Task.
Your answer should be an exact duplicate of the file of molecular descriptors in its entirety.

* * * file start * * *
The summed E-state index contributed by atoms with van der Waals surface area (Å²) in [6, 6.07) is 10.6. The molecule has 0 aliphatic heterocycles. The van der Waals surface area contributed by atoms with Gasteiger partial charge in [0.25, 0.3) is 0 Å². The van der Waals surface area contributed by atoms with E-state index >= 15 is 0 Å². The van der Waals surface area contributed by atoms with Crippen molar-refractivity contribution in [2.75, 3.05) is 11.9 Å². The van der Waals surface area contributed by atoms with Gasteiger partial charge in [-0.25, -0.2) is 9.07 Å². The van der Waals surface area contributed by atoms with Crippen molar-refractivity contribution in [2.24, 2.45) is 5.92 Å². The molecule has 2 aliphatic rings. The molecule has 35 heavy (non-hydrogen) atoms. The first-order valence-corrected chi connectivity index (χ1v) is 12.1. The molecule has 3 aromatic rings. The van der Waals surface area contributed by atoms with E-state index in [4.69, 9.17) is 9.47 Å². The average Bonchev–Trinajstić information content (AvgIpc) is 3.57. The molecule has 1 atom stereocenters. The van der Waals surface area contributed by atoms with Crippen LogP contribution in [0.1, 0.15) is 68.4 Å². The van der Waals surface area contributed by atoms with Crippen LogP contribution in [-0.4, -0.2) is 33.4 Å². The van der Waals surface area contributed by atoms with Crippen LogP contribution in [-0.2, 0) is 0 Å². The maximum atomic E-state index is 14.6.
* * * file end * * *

The summed E-state index contributed by atoms with van der Waals surface area (Å²) in [6, 6.07) is 10.6. The molecule has 0 aliphatic heterocycles. The van der Waals surface area contributed by atoms with Gasteiger partial charge in [0.25, 0.3) is 0 Å². The van der Waals surface area contributed by atoms with E-state index >= 15 is 0 Å². The van der Waals surface area contributed by atoms with Crippen molar-refractivity contribution in [2.75, 3.05) is 11.9 Å². The van der Waals surface area contributed by atoms with Gasteiger partial charge in [-0.25, -0.2) is 9.07 Å². The van der Waals surface area contributed by atoms with Crippen molar-refractivity contribution in [2.24, 2.45) is 5.92 Å². The molecule has 2 aliphatic rings. The molecule has 35 heavy (non-hydrogen) atoms. The first-order valence-corrected chi connectivity index (χ1v) is 12.1. The molecule has 3 aromatic rings. The van der Waals surface area contributed by atoms with E-state index in [4.69, 9.17) is 9.47 Å². The average Bonchev–Trinajstić information content (AvgIpc) is 3.57. The molecule has 1 atom stereocenters. The van der Waals surface area contributed by atoms with Crippen LogP contribution in [0.1, 0.15) is 68.4 Å². The van der Waals surface area contributed by atoms with Crippen LogP contribution in [-0.4, -0.2) is 33.4 Å². The van der Waals surface area contributed by atoms with Crippen LogP contribution in [-0.2, 0) is 0 Å². The maximum atomic E-state index is 14.6.